lol well im in 9th going to 10th grade and i know how most students are for example: my algebra teacher brought in a vase well the vase looked similar to a bong and he got reported by a teacher cuz one of the snoby students said it wuz a bong and he wuz using it with weed and he almost lost his job (he used to be a botanist i think he said) so he loves flowers thats why he brought the vase cuz he wuz bringing in some tulips to go in the class.. but on to the whole pipebomb thing maybe if u made a box out of a old cell phone like one of those old nokias the a nice size i used to have one but i wanted my uncle who was a sapper to show me how to make a remote detinator out of a phone well i let him use mine cuz i never liked it cuz the size i was about 9 or 10 then and i still remember how to make them but i never make them cuz ive got no reason
legality of ownership varies from state to state <br /> for most states there are no laws but in vic they are completely illegal as lasers, but not as components of tools or machines. <br /> you can buy 1mw red ones from cheapo stores, but you'd struggle to see the light that they emit :/<br /> <br />
I'm pretty sure they're still legal up here in Queensland, though I'm sure that won't last long. I originally bought it so I could use it for optic demonstrations in the science classes I teach. The little red ones can't be seen from the _front_ of the classroom, let alone the back. Living near an airport, I'm too paranoid to use it anywhere else in public.<br />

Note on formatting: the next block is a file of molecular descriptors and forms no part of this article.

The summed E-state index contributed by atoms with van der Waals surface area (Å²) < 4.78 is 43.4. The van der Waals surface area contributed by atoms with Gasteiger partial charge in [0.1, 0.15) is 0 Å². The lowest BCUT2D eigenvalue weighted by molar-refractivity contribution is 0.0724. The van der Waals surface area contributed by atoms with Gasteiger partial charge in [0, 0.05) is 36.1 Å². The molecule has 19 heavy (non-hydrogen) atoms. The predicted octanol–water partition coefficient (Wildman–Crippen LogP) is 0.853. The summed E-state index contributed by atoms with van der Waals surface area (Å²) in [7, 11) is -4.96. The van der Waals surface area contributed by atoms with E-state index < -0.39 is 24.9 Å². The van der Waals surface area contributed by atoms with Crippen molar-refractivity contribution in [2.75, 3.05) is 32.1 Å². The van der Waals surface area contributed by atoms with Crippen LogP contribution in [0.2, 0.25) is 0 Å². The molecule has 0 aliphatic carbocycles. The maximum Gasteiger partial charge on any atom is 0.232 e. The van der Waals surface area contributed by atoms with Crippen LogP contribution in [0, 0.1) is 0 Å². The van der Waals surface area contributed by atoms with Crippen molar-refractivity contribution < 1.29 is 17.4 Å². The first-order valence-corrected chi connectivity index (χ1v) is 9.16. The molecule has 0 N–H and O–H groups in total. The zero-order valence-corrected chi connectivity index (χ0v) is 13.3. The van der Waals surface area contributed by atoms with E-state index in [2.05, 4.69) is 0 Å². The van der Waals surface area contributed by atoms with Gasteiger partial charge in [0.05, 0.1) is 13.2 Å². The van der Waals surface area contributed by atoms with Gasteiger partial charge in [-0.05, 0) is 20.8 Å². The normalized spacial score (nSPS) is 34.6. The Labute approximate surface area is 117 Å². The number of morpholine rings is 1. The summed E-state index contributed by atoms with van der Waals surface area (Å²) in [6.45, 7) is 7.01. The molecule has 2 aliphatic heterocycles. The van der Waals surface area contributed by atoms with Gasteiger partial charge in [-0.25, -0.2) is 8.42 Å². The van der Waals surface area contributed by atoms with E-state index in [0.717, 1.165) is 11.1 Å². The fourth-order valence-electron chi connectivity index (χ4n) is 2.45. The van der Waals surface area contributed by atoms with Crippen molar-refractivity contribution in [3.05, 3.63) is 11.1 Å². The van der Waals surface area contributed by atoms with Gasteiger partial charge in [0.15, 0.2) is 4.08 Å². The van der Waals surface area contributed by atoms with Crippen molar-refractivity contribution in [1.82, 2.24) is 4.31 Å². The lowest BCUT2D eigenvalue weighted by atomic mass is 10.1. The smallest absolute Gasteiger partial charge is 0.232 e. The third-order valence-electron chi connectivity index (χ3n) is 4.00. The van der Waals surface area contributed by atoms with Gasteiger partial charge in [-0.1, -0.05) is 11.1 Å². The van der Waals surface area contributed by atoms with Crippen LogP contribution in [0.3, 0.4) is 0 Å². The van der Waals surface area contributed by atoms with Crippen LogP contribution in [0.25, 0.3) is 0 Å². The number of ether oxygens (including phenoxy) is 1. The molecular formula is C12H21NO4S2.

Is it just me, or does this thing look like a bomb? &nbsp;I suggest that you DO&nbsp;NOT&nbsp;bring this with you on any kind of flight.&nbsp; Just saying, but it's always best to be cautious of this kind of look.<br />
Hi Fashim,<br /> This particular power of laser pointer is borderline in Australia. I think the 100+mW lasers (e.g. Wicked Lasers) aren't allowed. The 10mW green laser pointers are legal, as long as you don't use them outdoors, especially near airports.<br /> There IS talk about bringing in a law to require a license, which I think is overkill - they're not that powerful. :(<br />
It looks like a bomb lol but nice ible<br />
Is this like the illegal ones that arent allowed in Australia?<br />
Thank you. Having the dremel tool made all the difference - the disk sanding tool was used on all cuts to get rid of the burrs.<br />
<span class="short_text" id="result_box"><span style="background-color: rgb(235,239,249);">What neat work!</span></span>